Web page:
Fedoras and $12 Drinks Don't Make the Bar
It's a relatively quiet Wednesday night at Deep Ellum's newest watering hole, Swallow Lounge (double entendre or just a hastily chosen name? You be the judge). I take a seat at the empty bar lined with bright red vinyl stools. Above the bar, back-lit swallows -- those little birds that adorn collarbone tattoos on every wannabe rockabilly kid from here to Tokyo -- slowly change from red to blue and back again. Old blues plays weakly from somewhere out of sight.
According to the bartender, they're still in soft opening mode, so there's no real cocktail menu to speak of yet, other than a little table tent with a few house concoctions. He instead asks my preferences, and I relay the usual parameters: I like gin, nothing sweet, fruity is cool, herbal is great.
What I get is something they call the Jimi Hendrix: Jim Beam, Hendricks gin, Cointreau, and cucumber, shaken till icy cold and poured on top of a layer of Chambord in a martini glass, garnished with a slab of cuke. Twelve dollars.
This is a giant shot at best, not a drink that should be sipped, as they apparently intend. It's nearly flavorless on intake, but once swallowed the Jim Beam bitch-slaps your palate, its alcoholic burn (but not its flavor) furthered by all the other liquors.
I came here because this place was being touted as a sexy new lounge with pinup girl cocktail waitresses (ooh!) serving up "libations and adult cocktails." I'd even heard they'd be making their own syrups and infusions.
So where are the fresh ingredients? I guess the nearly empty bottle of Midori behind the bar should've tipped me off, or the fact that every drink listed on the table tent contains Jägermeister, 151 or Fireball cinnamon whiskey, and that most of them are served lit on fire. That's all well and good, but put it in a damn shot glass and call it eight bucks at best.
I can't help but guess that the extra four bucks probably went to pay for the bartender's ultra-stylish fedora.
A similar ruse will play out, I suspect, at a "premier martini lounge" coming to Plano, as reported by CraveDFW yesterday. With a name like Blue Martini, they've got to be mixing up a drink that would make James Bond proud, right? According to their website, their signature 'tini combines vodka, orange juice, blue curacao, Cointreau, and sour mix. Over ice. With a glowstick. In a martini glass.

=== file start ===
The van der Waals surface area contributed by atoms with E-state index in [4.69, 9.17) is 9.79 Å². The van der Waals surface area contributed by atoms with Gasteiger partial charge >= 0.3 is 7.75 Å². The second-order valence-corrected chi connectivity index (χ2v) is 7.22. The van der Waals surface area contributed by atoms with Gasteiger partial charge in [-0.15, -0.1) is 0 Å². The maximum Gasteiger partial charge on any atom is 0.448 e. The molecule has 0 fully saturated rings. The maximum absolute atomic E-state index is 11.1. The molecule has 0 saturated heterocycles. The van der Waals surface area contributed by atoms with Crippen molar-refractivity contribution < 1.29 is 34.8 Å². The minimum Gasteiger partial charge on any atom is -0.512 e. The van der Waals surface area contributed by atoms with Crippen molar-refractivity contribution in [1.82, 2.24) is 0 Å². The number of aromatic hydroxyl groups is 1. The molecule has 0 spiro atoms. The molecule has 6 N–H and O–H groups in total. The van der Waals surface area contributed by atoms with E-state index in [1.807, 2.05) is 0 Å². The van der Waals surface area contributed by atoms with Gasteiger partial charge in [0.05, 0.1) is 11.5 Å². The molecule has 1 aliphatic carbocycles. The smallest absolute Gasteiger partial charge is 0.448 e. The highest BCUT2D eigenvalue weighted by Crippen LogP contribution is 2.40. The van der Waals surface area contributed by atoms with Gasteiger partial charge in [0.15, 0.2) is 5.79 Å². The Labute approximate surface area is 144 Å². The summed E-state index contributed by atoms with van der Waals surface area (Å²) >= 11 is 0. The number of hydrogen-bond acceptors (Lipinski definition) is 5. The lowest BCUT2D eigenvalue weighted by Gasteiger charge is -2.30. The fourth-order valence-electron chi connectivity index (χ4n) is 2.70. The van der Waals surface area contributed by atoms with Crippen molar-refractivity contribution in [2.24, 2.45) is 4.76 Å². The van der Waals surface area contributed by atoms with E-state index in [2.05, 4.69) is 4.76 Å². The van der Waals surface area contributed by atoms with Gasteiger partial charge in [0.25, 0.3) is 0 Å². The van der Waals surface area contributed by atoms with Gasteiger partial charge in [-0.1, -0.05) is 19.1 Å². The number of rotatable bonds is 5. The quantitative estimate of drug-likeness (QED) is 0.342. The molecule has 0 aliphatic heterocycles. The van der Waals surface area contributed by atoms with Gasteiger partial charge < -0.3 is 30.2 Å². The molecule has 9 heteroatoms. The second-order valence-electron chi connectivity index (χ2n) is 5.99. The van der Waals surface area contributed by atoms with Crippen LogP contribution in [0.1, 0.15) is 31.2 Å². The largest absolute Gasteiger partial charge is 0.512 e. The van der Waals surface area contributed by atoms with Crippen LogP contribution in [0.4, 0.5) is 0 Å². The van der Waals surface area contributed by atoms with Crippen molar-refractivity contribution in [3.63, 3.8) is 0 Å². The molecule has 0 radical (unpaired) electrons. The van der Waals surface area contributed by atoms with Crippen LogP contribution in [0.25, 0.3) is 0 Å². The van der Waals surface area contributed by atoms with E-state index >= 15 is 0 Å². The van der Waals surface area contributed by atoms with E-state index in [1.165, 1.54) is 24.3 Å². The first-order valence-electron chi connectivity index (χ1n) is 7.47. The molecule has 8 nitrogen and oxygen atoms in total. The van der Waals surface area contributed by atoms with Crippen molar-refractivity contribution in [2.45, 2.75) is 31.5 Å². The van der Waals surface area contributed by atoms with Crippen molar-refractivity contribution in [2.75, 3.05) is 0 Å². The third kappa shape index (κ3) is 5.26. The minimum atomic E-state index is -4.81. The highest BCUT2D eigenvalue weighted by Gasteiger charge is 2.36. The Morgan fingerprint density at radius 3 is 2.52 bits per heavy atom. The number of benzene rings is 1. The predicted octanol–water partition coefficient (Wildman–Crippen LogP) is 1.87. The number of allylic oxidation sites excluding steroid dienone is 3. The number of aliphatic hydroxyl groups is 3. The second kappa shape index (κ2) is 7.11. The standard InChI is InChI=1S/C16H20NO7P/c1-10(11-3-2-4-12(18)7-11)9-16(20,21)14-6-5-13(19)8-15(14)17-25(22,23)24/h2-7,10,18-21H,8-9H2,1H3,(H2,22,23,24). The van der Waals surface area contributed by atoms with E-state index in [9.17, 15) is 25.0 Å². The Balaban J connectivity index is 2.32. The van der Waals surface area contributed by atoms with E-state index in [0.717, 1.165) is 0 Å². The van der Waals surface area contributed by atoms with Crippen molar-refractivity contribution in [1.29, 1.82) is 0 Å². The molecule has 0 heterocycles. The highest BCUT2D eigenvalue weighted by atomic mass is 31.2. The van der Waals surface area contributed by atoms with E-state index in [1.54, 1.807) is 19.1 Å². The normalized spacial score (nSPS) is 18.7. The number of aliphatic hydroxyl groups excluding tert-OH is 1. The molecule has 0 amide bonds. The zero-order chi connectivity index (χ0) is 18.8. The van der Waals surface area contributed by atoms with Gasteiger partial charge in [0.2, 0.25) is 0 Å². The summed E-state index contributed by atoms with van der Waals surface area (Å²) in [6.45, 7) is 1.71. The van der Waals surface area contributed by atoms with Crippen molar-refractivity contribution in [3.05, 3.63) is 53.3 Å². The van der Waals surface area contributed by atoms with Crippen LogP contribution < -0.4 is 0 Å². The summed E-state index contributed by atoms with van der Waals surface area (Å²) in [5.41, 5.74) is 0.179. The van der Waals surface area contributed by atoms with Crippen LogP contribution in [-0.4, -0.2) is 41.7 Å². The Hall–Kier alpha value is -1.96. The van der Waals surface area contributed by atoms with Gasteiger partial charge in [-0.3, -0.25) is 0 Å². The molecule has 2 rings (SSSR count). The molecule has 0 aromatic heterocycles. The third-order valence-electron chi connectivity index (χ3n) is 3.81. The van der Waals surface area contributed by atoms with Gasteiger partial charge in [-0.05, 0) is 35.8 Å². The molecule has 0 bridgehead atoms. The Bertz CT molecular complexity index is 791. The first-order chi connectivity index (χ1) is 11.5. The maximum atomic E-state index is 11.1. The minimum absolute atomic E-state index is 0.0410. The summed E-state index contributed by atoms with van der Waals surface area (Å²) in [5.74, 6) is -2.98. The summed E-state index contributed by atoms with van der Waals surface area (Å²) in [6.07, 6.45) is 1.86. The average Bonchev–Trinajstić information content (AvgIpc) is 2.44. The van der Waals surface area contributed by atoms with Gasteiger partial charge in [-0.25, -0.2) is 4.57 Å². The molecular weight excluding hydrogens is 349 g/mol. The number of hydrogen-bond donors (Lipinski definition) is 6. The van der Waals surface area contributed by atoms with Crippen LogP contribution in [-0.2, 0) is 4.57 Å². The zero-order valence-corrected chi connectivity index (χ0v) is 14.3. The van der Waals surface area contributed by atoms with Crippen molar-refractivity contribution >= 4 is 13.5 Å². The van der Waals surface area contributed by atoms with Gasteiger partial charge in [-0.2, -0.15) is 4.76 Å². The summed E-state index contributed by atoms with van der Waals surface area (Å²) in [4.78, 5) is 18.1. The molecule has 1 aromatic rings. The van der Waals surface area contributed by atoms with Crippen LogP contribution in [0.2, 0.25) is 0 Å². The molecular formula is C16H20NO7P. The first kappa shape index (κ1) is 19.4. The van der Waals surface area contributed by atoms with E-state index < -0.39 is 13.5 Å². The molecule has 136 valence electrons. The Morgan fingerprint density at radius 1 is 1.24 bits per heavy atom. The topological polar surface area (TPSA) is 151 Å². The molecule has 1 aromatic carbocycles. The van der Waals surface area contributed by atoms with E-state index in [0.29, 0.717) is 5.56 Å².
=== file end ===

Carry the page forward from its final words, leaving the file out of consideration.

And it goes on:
In what strange universe do these ingredients make a martini? What self-respecting bartender puts ice in a martini glass? The only drink for which a glowstick makes an appropriate garnish is one of those $14 neon blue frozen "margaritas" you get at a Mavericks game. I have no beef with those drinks. What frustrates me is when a bar tries to straddle both sides of the fence: They want the glory and the high price point that comes with craft cocktails, but they don't want to put in the effort and legwork to really qualify their drinks as craft.
Unless you live under a rock in the garden of a rehab facility, you're probably aware that the state of cocktails in Dallas has been undergoing a gradual but dynamic change over the past few years, with outstanding beverage programs at restaurants like Bolsa, Private Social and Marquee Grill, and new specialty cocktail bars such as The People's Last Stand, The Chesterfield and Tate's. The way we drink is being elevated in a number of ways, including that commercially made sour mix and saccharine-sweet flavored vodkas are largely being replaced by fresh-squeezed juices and house-made syrups, infusions and bitters. (Not to mention the improving state of the city's craft-beer scene.)
Where there used to be young ladies with copious amounts of cleavage pouring liquor into patrons' mouths, many bars are now occupied instead by highly educated bartenders (some of whom prefer the term "mixologist") all too happy to provide a history lesson along with your cocktail. I know, I know -- there are plenty of drinkers out there resisting the trend and its fedora-clad barmen, happy with their Bud, their scotch on the rocks, their G and T. Which is obviously fine. Who is anyone to foist a kumquat and elderflower concoction on those who just want to sit and sip without having a full history of obscure spirits forced on them?
To each his own, and luckily there are plenty of hideouts that will never embrace the mixology movement and will always offer up solid, straightforward drinks: Lakewood Landing, Windmill Lounge, Lee Harvey's and countless other beloved outposts of good old-fashioned drinking.
But places like Swallow Lounge and Blue Martini just trivialize everything that forward-thinking, inventive bartenders have worked to establish here. You've got to walk before you can run. New bars trying to burst onto the high-end cocktail scene would be advised to master the classics before attempting to reinvent the wheel. (Or light Midori on fire.)
I'm not saying there's no place for you here, Swallow Lounge -- just decide what you want to be and go with it. And if that's a place where sluttily dressed cocktail waitresses with retro hairstyles guzzle Fireball whiskey from an ice-cold tap, there's probably a market for that. Just don't expect anyone to take you seriously enough to order a Manhattan.